Trust in traditional media in Singapore is up, an improvement over the perception two years ago, and it comes with a massive rise in engagement with the news, according to the 2019 Edelman Trust Barometer.
On both these parameters, the score for Singapore is also higher than the global average amid a continuing uncertain global environment and a quest for credible news.
At the same time, trust in social media remained low, with the majority of people - some 73 per cent both globally and in Singapore - worrying about false information or fake news being used as a political weapon.
Edelman's report said trust in traditional media was 71 per cent in 2019, a notch higher than the 70 per cent last year and significantly higher than the 62 per cent in 2017, though lower than the 75 per cent in 2012 (see chart).
Traditional media was as valued as search engines two years ago, but the score for search engines this year is lower at 66.
Globally, however, people have slightly more faith in search engines delivering trustworthy news than traditional media.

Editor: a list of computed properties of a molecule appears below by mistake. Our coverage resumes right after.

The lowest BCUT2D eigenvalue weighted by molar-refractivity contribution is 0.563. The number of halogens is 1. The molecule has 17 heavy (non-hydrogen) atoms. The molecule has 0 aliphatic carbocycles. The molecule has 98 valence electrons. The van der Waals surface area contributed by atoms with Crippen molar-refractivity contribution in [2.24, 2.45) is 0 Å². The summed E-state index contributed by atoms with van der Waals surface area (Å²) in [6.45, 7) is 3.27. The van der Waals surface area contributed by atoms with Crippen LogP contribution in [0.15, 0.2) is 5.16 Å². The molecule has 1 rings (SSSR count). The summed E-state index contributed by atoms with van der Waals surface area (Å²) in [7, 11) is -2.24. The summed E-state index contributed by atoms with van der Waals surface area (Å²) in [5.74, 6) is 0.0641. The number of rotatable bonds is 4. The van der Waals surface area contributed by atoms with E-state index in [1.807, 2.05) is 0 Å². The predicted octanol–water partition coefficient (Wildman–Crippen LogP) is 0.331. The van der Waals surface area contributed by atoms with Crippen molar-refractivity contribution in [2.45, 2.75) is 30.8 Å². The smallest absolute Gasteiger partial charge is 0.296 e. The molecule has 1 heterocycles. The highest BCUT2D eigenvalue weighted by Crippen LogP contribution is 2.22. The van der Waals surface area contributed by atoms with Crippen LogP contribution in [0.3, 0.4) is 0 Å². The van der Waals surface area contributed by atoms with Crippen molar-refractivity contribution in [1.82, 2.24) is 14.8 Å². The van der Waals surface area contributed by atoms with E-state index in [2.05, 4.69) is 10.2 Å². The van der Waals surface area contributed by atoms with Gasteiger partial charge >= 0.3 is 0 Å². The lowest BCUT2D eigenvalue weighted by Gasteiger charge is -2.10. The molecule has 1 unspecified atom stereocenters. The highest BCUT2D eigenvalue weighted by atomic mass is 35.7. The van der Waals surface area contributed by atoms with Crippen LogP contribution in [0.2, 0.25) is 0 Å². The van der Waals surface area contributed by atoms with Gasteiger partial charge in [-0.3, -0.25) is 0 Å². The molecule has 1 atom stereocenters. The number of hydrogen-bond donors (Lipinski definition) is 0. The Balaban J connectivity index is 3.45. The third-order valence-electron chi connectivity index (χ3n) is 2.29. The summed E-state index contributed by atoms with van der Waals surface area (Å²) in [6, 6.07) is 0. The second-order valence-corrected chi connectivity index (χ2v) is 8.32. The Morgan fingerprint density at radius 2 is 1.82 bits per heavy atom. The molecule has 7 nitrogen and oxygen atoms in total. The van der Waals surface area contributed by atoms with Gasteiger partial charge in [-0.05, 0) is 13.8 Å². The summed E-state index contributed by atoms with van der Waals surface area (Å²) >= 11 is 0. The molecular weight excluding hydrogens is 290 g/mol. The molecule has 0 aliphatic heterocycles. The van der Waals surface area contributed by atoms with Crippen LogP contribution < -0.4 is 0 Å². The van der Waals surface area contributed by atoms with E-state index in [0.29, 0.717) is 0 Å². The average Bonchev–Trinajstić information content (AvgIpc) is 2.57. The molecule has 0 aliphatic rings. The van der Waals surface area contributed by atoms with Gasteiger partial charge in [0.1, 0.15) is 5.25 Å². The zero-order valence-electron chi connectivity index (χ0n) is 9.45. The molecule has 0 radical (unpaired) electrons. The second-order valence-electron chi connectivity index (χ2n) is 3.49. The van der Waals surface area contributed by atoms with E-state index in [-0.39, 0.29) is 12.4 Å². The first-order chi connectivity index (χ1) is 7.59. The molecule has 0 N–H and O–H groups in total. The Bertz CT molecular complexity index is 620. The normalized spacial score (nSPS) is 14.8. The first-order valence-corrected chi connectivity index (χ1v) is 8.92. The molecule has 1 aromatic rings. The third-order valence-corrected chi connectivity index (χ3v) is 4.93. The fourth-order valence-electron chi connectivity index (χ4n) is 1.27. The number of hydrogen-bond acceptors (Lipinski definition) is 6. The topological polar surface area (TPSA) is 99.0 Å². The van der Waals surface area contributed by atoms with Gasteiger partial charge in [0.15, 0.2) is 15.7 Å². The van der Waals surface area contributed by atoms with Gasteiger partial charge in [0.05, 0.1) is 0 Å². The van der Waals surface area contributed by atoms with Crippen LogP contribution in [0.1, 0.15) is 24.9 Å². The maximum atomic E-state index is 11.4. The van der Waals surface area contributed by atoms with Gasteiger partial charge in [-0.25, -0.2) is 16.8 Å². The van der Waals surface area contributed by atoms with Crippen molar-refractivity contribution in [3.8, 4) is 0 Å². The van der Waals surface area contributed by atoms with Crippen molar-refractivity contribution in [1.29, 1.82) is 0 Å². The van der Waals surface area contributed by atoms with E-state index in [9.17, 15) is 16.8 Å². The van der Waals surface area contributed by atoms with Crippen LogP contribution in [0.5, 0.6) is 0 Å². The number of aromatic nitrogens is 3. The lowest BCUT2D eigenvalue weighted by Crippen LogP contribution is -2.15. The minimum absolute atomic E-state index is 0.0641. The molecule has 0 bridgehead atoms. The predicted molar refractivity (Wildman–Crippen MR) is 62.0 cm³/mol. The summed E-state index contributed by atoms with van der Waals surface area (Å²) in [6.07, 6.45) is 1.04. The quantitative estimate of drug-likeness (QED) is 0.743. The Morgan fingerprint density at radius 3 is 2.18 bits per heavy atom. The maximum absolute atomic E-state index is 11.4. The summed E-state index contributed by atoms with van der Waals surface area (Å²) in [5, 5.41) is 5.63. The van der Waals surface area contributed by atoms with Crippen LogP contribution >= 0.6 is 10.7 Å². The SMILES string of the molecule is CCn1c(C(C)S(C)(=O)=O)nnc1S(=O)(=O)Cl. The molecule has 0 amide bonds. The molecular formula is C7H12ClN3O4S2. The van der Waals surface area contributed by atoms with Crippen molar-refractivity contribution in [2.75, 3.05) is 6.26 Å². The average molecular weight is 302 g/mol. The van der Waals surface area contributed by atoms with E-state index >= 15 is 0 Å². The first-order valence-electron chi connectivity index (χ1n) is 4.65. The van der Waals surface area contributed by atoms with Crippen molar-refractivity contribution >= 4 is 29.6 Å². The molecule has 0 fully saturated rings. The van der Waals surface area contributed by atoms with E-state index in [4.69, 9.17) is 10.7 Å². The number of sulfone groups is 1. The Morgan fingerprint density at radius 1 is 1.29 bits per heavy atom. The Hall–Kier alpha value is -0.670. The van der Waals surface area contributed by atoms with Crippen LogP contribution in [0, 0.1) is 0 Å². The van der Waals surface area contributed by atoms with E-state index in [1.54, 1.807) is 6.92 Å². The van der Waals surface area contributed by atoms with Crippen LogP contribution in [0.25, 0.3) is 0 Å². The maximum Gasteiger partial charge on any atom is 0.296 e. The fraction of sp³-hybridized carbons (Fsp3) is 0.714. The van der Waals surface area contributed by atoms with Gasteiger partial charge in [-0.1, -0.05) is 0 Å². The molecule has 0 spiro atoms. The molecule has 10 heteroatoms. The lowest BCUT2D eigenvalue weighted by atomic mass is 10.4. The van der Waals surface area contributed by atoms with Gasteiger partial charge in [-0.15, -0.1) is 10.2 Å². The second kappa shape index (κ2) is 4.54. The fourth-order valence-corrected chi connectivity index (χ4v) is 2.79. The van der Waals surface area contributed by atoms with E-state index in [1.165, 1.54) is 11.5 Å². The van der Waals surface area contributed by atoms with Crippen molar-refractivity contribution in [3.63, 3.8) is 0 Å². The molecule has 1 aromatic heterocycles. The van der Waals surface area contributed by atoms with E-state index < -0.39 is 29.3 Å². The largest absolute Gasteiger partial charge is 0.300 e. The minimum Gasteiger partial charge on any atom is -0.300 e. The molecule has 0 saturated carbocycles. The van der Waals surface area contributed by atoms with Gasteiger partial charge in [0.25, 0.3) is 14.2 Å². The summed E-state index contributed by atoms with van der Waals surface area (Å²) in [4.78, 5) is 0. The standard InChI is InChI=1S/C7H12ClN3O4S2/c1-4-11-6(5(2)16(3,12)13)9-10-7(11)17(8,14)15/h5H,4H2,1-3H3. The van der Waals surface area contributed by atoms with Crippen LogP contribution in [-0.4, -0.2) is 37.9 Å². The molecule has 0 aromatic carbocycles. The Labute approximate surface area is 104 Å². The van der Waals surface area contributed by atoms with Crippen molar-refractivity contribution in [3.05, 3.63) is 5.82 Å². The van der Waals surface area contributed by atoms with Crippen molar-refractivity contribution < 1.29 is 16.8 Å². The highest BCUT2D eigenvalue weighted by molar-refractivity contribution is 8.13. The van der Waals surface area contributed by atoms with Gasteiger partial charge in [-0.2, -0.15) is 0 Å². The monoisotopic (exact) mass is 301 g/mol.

Trust in social media in Singapore, on the other hand, hovered in the range of 45 to 46 per cent, similar to that for "owned" media, at 48 per cent. The latter is defined as websites, blogs, software applications or apps that are owned and controlled by a brand or a company that is not a media company.
The findings in terms of consumption of news points to a phenomenon of re-engagement of the people happening in Singapore and the world, says Mr Matt Harrington, Edelman's global chief operating officer.
Data for Singapore shows a 25 percentage point increase in engagement with the news.
The share of those who consume news weekly or more frequently, is up 10 points from 30 per cent, while the share of amplifiers, or those who consume news as frequently as well as share or post content several times a month or more is up 15 points from 21 per cent (see chart).
The share of the disengaged, meanwhile, has gone down significantly from 49 to 24 per cent.
Globally, there has been a 22 percentage point increase in engagement with the news.
The phenomenon of re-engagement is manifesting itself in the return to traditional media, said Mr Harrington.
"It's a striking contrast to two years ago when concern over fake news caused people to walk away from consumption and amplification," he told The Straits Times.
In the United States, the New York Times and Washington Post have seen significant subscription increases as readers search for the truth, want to engage and take action, he added.